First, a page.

Ken Ong and colleagues report a meta-analysis of 32 genome-wide association studies for age at menarche in 87,802 women, with replication of the results in an additional 14,731 women. They identify 30 genomic regions newly associated with age at menarche. This includes four regions previously associated with body mass index, three involved in energy homeostasis, and three implicated in hormonal regulation.
Ken Ong (Medical Research Council, Cambridge, UK)
Tel: +44 1223 769207; E-mail: [email protected]
 Genetics: Variants associated with Crohn’s disease
Genetic variants associated with Crohn’s disease are reported this week in Nature Genetics. Crohn’s disease is a chronic inflammatory disease, which causes inflammation of the gastrointestinal tract.
Miles Parkes and colleagues report results of a meta-analysis of six genome-wide association studies for Crohn’s disease, with follow-up validation in a large independent sample collection. They identify 30 genomic regions newly associated with Crohn’s disease. Together with previous studies, this brings the total number of identified susceptibility loci for Crohn’s disease up to 71.
Miles Parkes (University of Cambridge, UK)
Tel: +44 1223 216 389; E-mail: [email protected]
 &  Nature: From brain cancer to blood vessel
Brain cancer cells can turn into blood vessel cells that form part of the tumour vasculature, two Nature studies indicate. The papers, which offer insight into a new mechanism of tumour angiogenesis, may help explain the failure of certain anti-angiogenic cancer drugs and aid the design of new therapies.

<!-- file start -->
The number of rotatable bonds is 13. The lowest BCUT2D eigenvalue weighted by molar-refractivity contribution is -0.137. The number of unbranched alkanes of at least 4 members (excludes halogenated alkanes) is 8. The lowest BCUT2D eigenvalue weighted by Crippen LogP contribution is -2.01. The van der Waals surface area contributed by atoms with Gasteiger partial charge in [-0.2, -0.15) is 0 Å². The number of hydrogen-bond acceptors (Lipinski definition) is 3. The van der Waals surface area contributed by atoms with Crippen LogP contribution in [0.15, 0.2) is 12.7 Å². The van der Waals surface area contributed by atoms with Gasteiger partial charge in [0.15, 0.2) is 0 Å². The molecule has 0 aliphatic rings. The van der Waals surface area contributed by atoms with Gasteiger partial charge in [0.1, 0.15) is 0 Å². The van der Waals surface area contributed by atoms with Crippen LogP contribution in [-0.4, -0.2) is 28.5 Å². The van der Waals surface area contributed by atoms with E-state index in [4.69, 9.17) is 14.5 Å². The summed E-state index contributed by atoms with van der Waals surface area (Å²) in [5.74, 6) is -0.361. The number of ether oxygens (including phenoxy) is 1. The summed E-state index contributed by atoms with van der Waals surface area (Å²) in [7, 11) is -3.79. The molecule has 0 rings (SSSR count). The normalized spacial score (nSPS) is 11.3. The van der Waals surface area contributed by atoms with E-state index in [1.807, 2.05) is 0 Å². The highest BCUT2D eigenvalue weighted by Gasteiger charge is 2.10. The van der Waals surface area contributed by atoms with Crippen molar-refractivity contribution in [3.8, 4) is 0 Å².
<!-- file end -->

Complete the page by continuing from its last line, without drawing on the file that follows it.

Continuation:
Glioblastomas are aggressive brain cancers that are nourished by an extensive network of blood vessels. But groups led by Viviane Tabar and Ruggero De Maria now show that many of the endothelial cells that line these blood vessels are derived from the cancer itself.
The endothelial cells carry the same genetic alterations as the glioblastoma cells, and are thought to be derived from glioblastoma stem-like cells. So the studies hint that some cancer stem cells may fuel cancer growth directly and indirectly — by differentiating into cancer cells and into the blood vessel cells that supply them. Strategies that prevent this differentiation of glioblastoma stem-like cells into endothelial cells could prove useful therapeutically.
Viviane Tabar (Sloan Kettering Cancer Center, New York, NY, USA), Author paper